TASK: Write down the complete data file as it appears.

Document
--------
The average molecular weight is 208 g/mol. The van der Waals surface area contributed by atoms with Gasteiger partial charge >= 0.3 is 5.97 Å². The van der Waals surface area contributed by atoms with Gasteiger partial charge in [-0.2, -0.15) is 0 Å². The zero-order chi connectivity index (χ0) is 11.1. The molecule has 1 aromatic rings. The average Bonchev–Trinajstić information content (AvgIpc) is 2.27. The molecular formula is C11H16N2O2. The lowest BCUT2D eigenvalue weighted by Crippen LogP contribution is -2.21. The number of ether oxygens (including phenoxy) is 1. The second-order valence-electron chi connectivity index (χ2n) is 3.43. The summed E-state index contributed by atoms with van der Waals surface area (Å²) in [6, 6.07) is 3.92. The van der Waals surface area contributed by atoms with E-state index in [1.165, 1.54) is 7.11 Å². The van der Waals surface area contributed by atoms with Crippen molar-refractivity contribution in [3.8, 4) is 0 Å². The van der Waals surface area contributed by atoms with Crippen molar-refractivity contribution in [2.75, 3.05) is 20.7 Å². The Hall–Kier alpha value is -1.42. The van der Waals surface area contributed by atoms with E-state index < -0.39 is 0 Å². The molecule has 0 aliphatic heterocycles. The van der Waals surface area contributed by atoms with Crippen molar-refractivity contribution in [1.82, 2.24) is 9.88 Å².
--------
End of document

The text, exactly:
The average molecular weight is 208 g/mol. The van der Waals surface area contributed by atoms with Gasteiger partial charge >= 0.3 is 5.97 Å². The van der Waals surface area contributed by atoms with Gasteiger partial charge in [-0.2, -0.15) is 0 Å². The zero-order chi connectivity index (χ0) is 11.1. The molecule has 1 aromatic rings. The average Bonchev–Trinajstić information content (AvgIpc) is 2.27. The molecular formula is C11H16N2O2. The lowest BCUT2D eigenvalue weighted by Crippen LogP contribution is -2.21. The number of ether oxygens (including phenoxy) is 1. The second-order valence-electron chi connectivity index (χ2n) is 3.43. The summed E-state index contributed by atoms with van der Waals surface area (Å²) in [6, 6.07) is 3.92. The van der Waals surface area contributed by atoms with E-state index in [1.165, 1.54) is 7.11 Å². The van der Waals surface area contributed by atoms with Crippen molar-refractivity contribution in [3.8, 4) is 0 Å². The van der Waals surface area contributed by atoms with Crippen molar-refractivity contribution in [2.75, 3.05) is 20.7 Å². The Hall–Kier alpha value is -1.42. The van der Waals surface area contributed by atoms with E-state index < -0.39 is 0 Å². The molecule has 0 aliphatic heterocycles. The van der Waals surface area contributed by atoms with Crippen molar-refractivity contribution in [1.82, 2.24) is 9.88 Å².